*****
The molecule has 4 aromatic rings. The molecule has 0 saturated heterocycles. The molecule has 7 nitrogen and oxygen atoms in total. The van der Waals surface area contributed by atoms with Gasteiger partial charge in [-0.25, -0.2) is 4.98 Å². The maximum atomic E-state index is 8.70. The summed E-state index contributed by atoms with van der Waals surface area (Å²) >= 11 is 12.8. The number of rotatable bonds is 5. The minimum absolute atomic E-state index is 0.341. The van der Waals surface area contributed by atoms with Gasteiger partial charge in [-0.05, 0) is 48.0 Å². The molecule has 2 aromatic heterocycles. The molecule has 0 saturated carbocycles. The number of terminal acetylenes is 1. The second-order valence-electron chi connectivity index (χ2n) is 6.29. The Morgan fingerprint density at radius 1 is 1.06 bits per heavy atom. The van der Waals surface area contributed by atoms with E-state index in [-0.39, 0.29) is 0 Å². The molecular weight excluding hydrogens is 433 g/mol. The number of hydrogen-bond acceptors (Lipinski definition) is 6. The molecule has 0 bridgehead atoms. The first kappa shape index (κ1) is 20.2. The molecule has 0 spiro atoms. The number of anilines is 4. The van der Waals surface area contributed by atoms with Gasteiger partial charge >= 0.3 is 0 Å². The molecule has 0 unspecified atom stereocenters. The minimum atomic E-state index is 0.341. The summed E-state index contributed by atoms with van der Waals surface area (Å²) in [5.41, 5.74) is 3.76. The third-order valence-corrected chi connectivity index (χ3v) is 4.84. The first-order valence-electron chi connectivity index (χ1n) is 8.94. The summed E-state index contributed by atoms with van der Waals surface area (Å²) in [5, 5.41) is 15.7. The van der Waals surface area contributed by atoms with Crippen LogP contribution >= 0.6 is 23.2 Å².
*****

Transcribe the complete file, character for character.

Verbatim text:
The molecule has 4 aromatic rings. The molecule has 0 saturated heterocycles. The molecule has 7 nitrogen and oxygen atoms in total. The van der Waals surface area contributed by atoms with Gasteiger partial charge in [-0.25, -0.2) is 4.98 Å². The maximum atomic E-state index is 8.70. The summed E-state index contributed by atoms with van der Waals surface area (Å²) >= 11 is 12.8. The number of rotatable bonds is 5. The minimum absolute atomic E-state index is 0.341. The van der Waals surface area contributed by atoms with Gasteiger partial charge in [-0.05, 0) is 48.0 Å². The molecule has 2 aromatic heterocycles. The molecule has 0 saturated carbocycles. The number of terminal acetylenes is 1. The second-order valence-electron chi connectivity index (χ2n) is 6.29. The Morgan fingerprint density at radius 1 is 1.06 bits per heavy atom. The van der Waals surface area contributed by atoms with E-state index in [-0.39, 0.29) is 0 Å². The molecular weight excluding hydrogens is 433 g/mol. The number of hydrogen-bond acceptors (Lipinski definition) is 6. The molecule has 0 bridgehead atoms. The first kappa shape index (κ1) is 20.2. The molecule has 0 spiro atoms. The number of anilines is 4. The van der Waals surface area contributed by atoms with Gasteiger partial charge >= 0.3 is 0 Å². The molecule has 0 unspecified atom stereocenters. The minimum atomic E-state index is 0.341. The summed E-state index contributed by atoms with van der Waals surface area (Å²) in [5.41, 5.74) is 3.76. The third-order valence-corrected chi connectivity index (χ3v) is 4.84. The first-order valence-electron chi connectivity index (χ1n) is 8.94. The summed E-state index contributed by atoms with van der Waals surface area (Å²) in [5, 5.41) is 15.7. The van der Waals surface area contributed by atoms with Crippen LogP contribution >= 0.6 is 23.2 Å².